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Plan a Family, Save the World

Great column from Neal Peirce in the Seattle Times.
Imagine the next president of the United States moving decisively to slow down the world's population growth as it arcs from today's 6.7 billion toward a predicted and perilous 9.2 billion by 2050. The cost to the U.S. Treasury could reach $1 billion a year. Worth it? Consider what a proactive U.S. global family-planning effort might achieve: * By moderating population growth, there'd be some lessening of catastrophic food and water shortages afflicting less-developed nations. * Global-warming dangers wouldn't rise quite so rapidly. * The rights and life prospects of millions of women around the globe might be enhanced. * Significant worldwide totals of abortions and infant deaths could be avoided. * Democracy and stability would be promoted around the world as fewer nations faced the turmoil easily triggered by high birth rates creating population "bumps" of poor and resentful youth. * With a clear, unequivocal U.S. lead, other countries and the United Nations might expand their international family-planning assistance.
As they say, read the whole thing.
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AN LTE Worth Highlighting

From today's New York Times
While I applaud "Failing the World's Poor" (editorial, Sept. 24), neither the editorial nor most of the world leaders at the United Nations who addressed the crisis in development made the connection to what we know from research and experience -- that investing in women is one of the most effective ways to advance human development. It leads to better outcomes not only for women and their families, but also for the society over all. Perhaps this is because there are only eight women heads of state among the more than 190 world leaders represented at the United Nations General Assembly. June Zeitlin Exec. Dir., Women's Environment and Development Organization New York, Sept. 24, 2008
It's true. Check out this Christian Science Monitor article about a new study which argues "as women progress in developing nations, so do those countries' economies." Read the survey,Girls Count, for more detailed data.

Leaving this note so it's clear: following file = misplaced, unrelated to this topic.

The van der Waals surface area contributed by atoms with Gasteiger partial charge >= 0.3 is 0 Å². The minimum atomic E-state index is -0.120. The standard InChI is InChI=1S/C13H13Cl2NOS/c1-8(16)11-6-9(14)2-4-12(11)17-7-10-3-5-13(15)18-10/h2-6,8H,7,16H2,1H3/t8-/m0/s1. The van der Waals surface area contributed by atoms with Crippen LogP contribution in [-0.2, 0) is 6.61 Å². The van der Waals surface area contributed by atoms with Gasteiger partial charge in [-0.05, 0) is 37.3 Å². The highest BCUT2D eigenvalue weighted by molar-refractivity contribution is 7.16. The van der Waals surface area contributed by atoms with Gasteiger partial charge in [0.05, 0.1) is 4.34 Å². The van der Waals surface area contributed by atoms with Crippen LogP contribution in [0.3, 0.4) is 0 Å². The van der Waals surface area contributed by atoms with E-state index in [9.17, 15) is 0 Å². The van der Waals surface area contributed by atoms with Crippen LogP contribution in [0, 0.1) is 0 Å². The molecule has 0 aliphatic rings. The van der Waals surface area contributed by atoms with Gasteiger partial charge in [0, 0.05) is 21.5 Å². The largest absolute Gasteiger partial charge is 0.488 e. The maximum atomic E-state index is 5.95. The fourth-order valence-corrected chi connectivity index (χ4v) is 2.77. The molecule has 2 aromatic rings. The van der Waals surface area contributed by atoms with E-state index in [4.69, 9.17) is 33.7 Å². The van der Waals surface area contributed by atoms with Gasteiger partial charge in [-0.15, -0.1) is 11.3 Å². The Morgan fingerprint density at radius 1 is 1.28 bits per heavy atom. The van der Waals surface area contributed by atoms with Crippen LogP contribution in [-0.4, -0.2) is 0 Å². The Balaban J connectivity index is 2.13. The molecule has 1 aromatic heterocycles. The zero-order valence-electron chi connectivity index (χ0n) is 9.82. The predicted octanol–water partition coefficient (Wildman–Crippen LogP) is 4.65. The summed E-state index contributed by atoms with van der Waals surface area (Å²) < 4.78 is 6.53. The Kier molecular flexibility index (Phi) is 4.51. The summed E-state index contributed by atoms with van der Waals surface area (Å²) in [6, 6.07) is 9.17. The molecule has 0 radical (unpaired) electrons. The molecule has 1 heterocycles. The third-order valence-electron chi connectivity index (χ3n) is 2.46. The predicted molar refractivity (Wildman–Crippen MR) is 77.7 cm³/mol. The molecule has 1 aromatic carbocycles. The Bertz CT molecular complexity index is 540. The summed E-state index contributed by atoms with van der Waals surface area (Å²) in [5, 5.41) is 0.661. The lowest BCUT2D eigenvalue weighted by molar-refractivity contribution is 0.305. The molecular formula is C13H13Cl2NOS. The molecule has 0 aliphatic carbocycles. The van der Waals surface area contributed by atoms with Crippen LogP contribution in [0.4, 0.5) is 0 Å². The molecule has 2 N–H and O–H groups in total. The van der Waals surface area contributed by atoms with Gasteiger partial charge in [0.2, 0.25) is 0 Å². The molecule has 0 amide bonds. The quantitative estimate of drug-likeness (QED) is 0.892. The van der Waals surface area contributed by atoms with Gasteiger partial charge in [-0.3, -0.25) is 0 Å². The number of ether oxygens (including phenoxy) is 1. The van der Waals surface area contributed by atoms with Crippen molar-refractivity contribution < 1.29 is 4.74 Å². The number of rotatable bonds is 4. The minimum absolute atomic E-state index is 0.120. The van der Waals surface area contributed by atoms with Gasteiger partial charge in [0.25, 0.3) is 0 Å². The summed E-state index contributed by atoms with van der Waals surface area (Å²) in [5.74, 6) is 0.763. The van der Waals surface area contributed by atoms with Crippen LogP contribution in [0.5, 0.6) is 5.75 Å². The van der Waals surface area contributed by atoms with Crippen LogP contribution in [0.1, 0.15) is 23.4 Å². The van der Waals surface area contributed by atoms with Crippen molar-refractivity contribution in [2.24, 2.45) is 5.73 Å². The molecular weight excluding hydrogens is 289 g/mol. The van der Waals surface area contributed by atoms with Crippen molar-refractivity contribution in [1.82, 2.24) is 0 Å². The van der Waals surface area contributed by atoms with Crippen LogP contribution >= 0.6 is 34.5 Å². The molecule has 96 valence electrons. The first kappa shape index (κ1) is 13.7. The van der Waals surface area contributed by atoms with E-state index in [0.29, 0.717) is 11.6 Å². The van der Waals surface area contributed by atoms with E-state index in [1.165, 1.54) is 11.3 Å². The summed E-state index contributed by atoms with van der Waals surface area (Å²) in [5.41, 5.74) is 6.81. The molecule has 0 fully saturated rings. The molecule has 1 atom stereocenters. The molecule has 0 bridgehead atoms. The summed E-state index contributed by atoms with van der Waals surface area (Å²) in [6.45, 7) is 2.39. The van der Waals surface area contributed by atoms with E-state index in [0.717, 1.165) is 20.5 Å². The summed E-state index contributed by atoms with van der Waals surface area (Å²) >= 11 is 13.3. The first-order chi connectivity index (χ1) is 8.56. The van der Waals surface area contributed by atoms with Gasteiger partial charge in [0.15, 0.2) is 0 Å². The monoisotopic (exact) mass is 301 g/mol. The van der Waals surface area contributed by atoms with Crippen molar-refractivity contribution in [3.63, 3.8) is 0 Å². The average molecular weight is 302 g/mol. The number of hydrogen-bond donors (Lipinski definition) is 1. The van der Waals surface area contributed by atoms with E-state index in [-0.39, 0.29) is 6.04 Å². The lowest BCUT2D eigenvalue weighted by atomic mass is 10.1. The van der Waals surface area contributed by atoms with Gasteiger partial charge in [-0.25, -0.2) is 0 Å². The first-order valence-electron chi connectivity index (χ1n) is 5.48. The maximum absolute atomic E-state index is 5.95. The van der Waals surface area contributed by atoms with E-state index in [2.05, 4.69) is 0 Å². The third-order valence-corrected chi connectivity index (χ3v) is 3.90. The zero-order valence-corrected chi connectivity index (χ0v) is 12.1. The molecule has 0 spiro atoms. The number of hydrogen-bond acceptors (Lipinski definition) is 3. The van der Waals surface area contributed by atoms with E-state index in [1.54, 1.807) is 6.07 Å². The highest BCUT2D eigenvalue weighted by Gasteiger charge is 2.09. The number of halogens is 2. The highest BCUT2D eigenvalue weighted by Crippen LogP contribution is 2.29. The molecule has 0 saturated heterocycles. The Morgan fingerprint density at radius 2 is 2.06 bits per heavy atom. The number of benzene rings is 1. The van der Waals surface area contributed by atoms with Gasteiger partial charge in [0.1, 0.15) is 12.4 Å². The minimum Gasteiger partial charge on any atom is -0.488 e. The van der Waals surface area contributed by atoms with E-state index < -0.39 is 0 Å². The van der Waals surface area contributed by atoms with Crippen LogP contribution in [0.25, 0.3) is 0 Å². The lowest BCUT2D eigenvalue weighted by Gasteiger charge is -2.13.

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Super sweet grassroots campaigns

Last week, amid the hubbub of the UN General Assembly and CGI, I received a kind invitation from Nothing But Nets to an event highlighting two worthwhile new endeavors. Along with tasty treats, the main event was the launch of Exiled, a new show on MTV that is supported by the UN Foundation and Nothing but Nets. Fans of My Super Sweet 16 will find the format familiar, but this time the, what I'll gently call "overly attended to," rich kids spend some time with local families in the developing world. Here we saw Ava, who made her entrance into her sweet 16 party on a red chaise carried by shirtless Loyola polo players, visit a Karen village in Thailand (full episode). One of her tasks was cleaning up elephant dung. I think you can see where this is going. There is humor in the disconnect, but also real value in the messaging. After seeing how the other half lives, the MTV audience is directed to ThinkMTV, where they can engage in discussion and help out directly (like by sending a $10 bed net to Africa). Although MTV executive Dave Sirulnick noted that these kinds of shows are doing well in the ratings, kudos to MTV for continuing to take the "risk" of airing them. And kudos to the widely successful Nothing But Nets campaign for continuing to engage new grassroots constituencies in their critical work.
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Commitment to refugees at CGI

By Kathy Bushkin Calvin, COO of the UN Foundation
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Today, at the closing session of the Clinton Global Initiative, the United Nations Foundation's Nothing But Nets campaign will announce a major commitment to send over 600,000 long-lasting, insecticide-treated bed nets to vulnerable refugee populations living in 27 temporary camps in East Sudan, Kenya, Tanzania and Uganda. This commitment will offer some critical relief to a population already ravaged by war, poverty, and famine and facing down the coming rainy season, when malaria infections skyrocket. Malaria is the largest killer of refugees, who can suffer mortality rates from the disease as high as 25 percent.
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With President Clinton in Africa: The Promise of “Health Extension Workers”